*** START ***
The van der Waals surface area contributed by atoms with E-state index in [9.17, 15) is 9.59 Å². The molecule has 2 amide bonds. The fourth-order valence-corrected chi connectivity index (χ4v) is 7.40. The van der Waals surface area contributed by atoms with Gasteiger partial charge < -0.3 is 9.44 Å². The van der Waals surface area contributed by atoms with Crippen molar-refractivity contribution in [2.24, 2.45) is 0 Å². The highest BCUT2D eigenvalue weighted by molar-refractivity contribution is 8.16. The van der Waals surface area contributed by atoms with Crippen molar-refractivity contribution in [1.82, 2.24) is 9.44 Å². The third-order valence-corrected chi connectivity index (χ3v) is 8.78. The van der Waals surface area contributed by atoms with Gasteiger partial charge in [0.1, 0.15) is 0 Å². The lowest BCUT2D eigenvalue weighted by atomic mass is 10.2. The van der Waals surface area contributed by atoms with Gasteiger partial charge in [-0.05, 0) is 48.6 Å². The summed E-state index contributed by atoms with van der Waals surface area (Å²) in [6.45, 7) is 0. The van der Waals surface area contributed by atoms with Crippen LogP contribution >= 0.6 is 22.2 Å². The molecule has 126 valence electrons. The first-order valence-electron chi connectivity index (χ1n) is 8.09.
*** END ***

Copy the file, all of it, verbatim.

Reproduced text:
The van der Waals surface area contributed by atoms with E-state index in [9.17, 15) is 9.59 Å². The molecule has 2 amide bonds. The fourth-order valence-corrected chi connectivity index (χ4v) is 7.40. The van der Waals surface area contributed by atoms with Gasteiger partial charge < -0.3 is 9.44 Å². The van der Waals surface area contributed by atoms with Crippen molar-refractivity contribution in [2.24, 2.45) is 0 Å². The highest BCUT2D eigenvalue weighted by molar-refractivity contribution is 8.16. The van der Waals surface area contributed by atoms with Crippen molar-refractivity contribution in [1.82, 2.24) is 9.44 Å². The third-order valence-corrected chi connectivity index (χ3v) is 8.78. The van der Waals surface area contributed by atoms with Gasteiger partial charge in [0.1, 0.15) is 0 Å². The lowest BCUT2D eigenvalue weighted by atomic mass is 10.2. The van der Waals surface area contributed by atoms with Gasteiger partial charge in [-0.05, 0) is 48.6 Å². The summed E-state index contributed by atoms with van der Waals surface area (Å²) in [6.45, 7) is 0. The van der Waals surface area contributed by atoms with Crippen LogP contribution >= 0.6 is 22.2 Å². The molecule has 126 valence electrons. The first-order valence-electron chi connectivity index (χ1n) is 8.09.